Heather Wolpert-Gawron

Huffington Post: “Student Tributes to Steve Jobs”

Huffington Post: “Student Tributes to Steve Jobs”

By on October 7, 2011

I just posted “Student Tributes to Steve Jobs” at The Huffington Post. His passing will be a “Where were you when?” moment that I felt my students needed to pause and acknowledge. Wonka has left us with questions about his

5 Nonfiction + Novels Series: The Middle School Edition for Dec. 2015

By on December 22, 2015

My newest post is the first in a series  in which I’m collaborating with Talks with Teachers podcaster and blogger, Brian Sztabnik. Brian not only moderates the #aplitchat on Twitter but also writes the 5 Nonfiction + Novels series for

On the Web

By on October 9, 2015

THE HUFFINGTON POST How is Student Testing Related to the Asian Tiger Mosquito? Learning From the Community School Model Boy Talk at Recess: Pokemon, Light Sabers, and Things That Go Boom Why Do Some Teachers Take Irresponsible Students So Personally?

Do You Remember the Moment When You First Learned “Grit?”

By on April 6, 2014

OK, so here’s my confession: I’m not so sure that grit can be taught.  I know, however, from experience, that it can be learned.   So I think it’s time we all had a frank conversation about the role of school

When Life Turns on a Dime, You Discover Your Family

By on August 14, 2013

I want to tell you a little about what happened to me this summer, but I promise that it will come around and relate to school.  Cruddy hook, I know, but I wanted you to know there was a method

The Parent Portal: The Pros and Cons of Transparent Gradebooks

The Parent Portal: The Pros and Cons of Transparent Gradebooks

By on October 29, 2011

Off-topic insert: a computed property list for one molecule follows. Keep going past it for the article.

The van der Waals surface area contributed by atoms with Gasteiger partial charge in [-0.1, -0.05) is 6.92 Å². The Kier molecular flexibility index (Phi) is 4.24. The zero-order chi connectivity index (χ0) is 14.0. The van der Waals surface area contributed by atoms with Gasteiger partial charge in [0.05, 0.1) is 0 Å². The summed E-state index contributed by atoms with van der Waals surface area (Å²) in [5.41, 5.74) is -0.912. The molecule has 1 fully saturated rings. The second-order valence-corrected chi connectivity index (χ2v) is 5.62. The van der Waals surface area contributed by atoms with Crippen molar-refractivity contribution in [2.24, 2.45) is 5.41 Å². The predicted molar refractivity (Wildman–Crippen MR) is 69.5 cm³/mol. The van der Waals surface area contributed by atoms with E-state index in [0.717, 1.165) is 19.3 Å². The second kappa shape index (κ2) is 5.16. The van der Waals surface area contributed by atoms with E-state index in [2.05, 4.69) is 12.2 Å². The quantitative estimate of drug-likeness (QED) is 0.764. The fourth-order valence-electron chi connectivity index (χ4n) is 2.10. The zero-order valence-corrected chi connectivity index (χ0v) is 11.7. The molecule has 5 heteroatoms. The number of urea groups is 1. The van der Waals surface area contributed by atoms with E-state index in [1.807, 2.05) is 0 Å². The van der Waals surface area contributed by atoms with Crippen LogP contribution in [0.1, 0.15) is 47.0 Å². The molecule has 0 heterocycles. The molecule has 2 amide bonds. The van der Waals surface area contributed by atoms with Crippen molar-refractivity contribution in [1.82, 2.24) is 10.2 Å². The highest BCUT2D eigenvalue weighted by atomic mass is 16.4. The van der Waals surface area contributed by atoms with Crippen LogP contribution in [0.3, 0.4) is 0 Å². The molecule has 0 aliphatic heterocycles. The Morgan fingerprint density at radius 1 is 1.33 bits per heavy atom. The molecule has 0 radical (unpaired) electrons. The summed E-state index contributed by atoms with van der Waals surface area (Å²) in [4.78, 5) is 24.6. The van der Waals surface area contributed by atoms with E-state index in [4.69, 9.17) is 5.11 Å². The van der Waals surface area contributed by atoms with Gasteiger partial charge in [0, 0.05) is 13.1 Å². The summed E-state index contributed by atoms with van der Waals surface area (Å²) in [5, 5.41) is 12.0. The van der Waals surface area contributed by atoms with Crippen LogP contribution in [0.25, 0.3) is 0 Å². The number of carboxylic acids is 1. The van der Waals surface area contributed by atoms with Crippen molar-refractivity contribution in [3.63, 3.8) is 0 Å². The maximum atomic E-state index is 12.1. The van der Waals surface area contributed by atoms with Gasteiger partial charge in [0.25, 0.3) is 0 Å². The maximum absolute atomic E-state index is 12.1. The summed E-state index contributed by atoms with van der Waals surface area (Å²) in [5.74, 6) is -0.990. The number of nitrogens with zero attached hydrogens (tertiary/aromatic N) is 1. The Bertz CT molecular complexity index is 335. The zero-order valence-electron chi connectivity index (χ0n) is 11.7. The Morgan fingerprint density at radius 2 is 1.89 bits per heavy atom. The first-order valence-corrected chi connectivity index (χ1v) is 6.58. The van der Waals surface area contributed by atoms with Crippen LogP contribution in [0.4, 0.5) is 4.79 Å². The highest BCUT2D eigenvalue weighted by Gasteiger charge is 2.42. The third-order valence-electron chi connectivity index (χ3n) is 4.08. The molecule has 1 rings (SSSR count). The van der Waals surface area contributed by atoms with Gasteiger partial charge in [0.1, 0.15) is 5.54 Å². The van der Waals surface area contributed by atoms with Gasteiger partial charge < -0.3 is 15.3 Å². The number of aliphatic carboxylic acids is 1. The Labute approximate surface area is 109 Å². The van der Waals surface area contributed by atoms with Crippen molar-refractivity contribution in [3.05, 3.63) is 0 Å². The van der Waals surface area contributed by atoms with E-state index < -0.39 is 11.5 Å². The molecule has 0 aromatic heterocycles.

The Parent Portal is now open. No, this isn’t some Dr. Who vortex waiting to suck away all parents who can’t seem to drop their kids off on time. It’s the 24/7 online access to a teacher’s grade book. A

Changing The Teacher Reputation

Changing The Teacher Reputation

By on August 21, 2011

I was at a wedding two weeks ago where someone asked me what I did for a living. “I’m a teacher,” I replied. “Ohhhhh, teeeeeching,” he said knowingly. “Must be nice to have so much time off. Out at 3:00,

Should tenure function like a drivers license?

Should tenure function like a drivers license?

By on February 27, 2011

Surely we all understand the controversy with the existence of tenure. Currently, it is seen as a near-impenetrable armor which protects the supposed hoards of ineffective teachers which abound in our system. But to really talk about tenure, one needs

And My Job Quality is Based on These Tests?! (Updated)

And My Job Quality is Based on These Tests?! (Updated)

By on May 28, 2010

So clearly we’ve all been thinking a lot about the necessity of test scores in making high stakes decisions. I mean, test scores seem to be used in everything these days: teacher evaluations, a student’s college or career readiness, merit

More Details on My Topic for Monday’s Arne Duncan Call: Teachers at the Policy Table

More Details on My Topic for Monday’s Arne Duncan Call: Teachers at the Policy Table

By on May 23, 2010